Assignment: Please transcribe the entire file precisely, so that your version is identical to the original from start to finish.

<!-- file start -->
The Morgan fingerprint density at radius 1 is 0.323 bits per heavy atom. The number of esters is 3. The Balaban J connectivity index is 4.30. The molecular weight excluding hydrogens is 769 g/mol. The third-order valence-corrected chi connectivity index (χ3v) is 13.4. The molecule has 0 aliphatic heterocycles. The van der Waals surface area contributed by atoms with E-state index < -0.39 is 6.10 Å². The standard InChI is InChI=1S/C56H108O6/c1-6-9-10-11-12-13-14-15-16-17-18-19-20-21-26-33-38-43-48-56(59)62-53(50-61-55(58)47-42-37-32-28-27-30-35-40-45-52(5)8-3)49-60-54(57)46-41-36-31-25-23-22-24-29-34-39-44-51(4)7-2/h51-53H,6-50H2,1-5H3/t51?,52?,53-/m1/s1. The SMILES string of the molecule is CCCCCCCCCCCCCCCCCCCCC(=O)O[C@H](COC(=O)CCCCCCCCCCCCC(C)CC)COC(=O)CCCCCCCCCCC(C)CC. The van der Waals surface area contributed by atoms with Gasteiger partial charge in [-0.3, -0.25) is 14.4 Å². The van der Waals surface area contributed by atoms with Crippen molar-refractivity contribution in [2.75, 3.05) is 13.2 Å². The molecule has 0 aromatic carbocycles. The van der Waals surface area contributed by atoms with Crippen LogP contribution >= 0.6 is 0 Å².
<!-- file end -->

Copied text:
The Morgan fingerprint density at radius 1 is 0.323 bits per heavy atom. The number of esters is 3. The Balaban J connectivity index is 4.30. The molecular weight excluding hydrogens is 769 g/mol. The third-order valence-corrected chi connectivity index (χ3v) is 13.4. The molecule has 0 aliphatic heterocycles. The van der Waals surface area contributed by atoms with E-state index < -0.39 is 6.10 Å². The standard InChI is InChI=1S/C56H108O6/c1-6-9-10-11-12-13-14-15-16-17-18-19-20-21-26-33-38-43-48-56(59)62-53(50-61-55(58)47-42-37-32-28-27-30-35-40-45-52(5)8-3)49-60-54(57)46-41-36-31-25-23-22-24-29-34-39-44-51(4)7-2/h51-53H,6-50H2,1-5H3/t51?,52?,53-/m1/s1. The SMILES string of the molecule is CCCCCCCCCCCCCCCCCCCCC(=O)O[C@H](COC(=O)CCCCCCCCCCCCC(C)CC)COC(=O)CCCCCCCCCCC(C)CC. The van der Waals surface area contributed by atoms with Gasteiger partial charge in [-0.3, -0.25) is 14.4 Å². The van der Waals surface area contributed by atoms with Crippen molar-refractivity contribution in [2.75, 3.05) is 13.2 Å². The molecule has 0 aromatic carbocycles. The van der Waals surface area contributed by atoms with Crippen LogP contribution >= 0.6 is 0 Å².